(PHP 3, PHP 4 >= 4.0.0)

fopen -- Opens file or URL


int fopen ( string filename, string mode [, int use_include_path])

If filename begins with "http://" (not case sensitive), an HTTP 1.0 connection is opened to the specified server, the page is requested using the HTTP GET method, and a file pointer is returned to the beginning of the body of the response. A 'Host:' header is sent with the request in order to handle name-based virtual hosts.

As of PHP 4.3.0 (not yet released), if you have compiled in support for OpenSSL, you may use "https://" to open an HTTP connection over SSL.

Note that the file pointer allows you to retrieve only the body of the response; to retrieve the HTTP response header you need to be using PHP 4.0.5 or later; The headers will be stored in the $http_response_header variable. As of PHP 4.3.0 (not yet released), the header information can be retrieved using the file_get_wrapper_data().

HTTP connections are read-only; you cannot write data or copy files to an HTTP resource.

Versions prior to PHP 4.0.5 do not handle HTTP redirects. Because of this, directories must include trailing slashes.

If filename begins with "ftp://" (not case sensitive), an ftp connection to the specified server is opened and a pointer to the requested file is returned. If the server does not support passive mode ftp, this will fail. You can open files for either reading or writing via ftp (but not both simultaneously). If the remote file already exists on the ftp server and you attempt to open it for writing, this will fail. If you need to update existing files over ftp, use ftp_connect().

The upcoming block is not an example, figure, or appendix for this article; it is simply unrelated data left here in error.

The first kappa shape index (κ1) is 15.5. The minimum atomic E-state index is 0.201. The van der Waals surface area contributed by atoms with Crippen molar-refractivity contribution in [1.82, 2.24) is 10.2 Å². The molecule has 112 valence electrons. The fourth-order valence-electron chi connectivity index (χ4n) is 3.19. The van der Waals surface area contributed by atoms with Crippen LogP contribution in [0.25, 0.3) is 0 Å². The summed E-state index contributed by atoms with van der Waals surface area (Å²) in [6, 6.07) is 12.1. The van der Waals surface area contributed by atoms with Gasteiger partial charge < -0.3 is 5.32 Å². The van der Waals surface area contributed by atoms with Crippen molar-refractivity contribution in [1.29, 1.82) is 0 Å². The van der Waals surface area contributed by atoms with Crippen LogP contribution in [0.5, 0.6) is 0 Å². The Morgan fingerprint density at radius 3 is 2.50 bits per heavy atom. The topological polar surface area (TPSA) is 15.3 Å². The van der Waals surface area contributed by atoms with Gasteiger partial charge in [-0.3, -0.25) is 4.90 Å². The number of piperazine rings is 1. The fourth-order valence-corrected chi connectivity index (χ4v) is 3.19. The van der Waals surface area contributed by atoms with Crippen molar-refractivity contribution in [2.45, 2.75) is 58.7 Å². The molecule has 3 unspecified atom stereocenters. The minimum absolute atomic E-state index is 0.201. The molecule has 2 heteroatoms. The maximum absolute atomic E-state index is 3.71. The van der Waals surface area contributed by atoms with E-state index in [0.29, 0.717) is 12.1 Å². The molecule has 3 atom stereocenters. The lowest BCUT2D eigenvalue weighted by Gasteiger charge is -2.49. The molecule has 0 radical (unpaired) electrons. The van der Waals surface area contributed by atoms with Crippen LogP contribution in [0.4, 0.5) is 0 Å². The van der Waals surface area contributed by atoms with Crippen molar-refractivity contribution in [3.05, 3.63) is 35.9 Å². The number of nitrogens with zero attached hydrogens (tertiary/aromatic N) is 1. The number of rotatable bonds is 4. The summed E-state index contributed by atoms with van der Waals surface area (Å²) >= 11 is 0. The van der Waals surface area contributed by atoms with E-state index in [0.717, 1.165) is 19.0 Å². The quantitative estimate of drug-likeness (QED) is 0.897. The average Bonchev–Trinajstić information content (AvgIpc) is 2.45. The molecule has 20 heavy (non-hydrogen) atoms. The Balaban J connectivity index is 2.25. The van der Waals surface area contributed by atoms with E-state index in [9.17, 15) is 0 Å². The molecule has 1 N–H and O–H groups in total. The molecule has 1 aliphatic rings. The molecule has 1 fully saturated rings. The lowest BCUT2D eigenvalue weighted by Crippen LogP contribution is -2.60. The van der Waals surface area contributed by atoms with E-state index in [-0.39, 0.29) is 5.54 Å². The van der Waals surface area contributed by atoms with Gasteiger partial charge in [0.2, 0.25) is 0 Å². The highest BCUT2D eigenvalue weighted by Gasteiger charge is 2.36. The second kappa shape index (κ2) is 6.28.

If filename is one of "php://stdin", "php://stdout", or "php://stderr", the corresponding stdio stream will be opened. (This was introduced in PHP 3.0.13; in earlier versions, a filename such as "/dev/stdin" or "/dev/fd/0" must be used to access the stdio streams.)

If filename begins with anything else, the file will be opened from the filesystem, and a file pointer to the file opened is returned.

If the open fails, the function returns FALSE.

mode may be any of the following:

Note: The mode may contain the letter 'b'. This is useful only on systems which differentiate between binary and text files (i.e. Windows. It's useless on Unix). If not needed, this will be ignored.

You can use the optional third parameter and set it to "1", if you want to search for the file in the include_path, too.

Example 1. fopen() example

$fp = fopen ("/home/rasmus/file.txt", "r");
$fp = fopen ("/home/rasmus/file.gif", "wb");
$fp = fopen ("", "r");
$fp = fopen ("", "w");

If you are experiencing problems with reading and writing to files and you're using the server module version of PHP, remember to make sure that the files and directories you're using are accessible to the server process.

On the Windows platform, be careful to escape any backslashes used in the path to the file, or use forward slashes.

$fp = fopen ("c:\\data\\info.txt", "r");

See also fclose(), fsockopen(), socket_set_timeout(), and popen().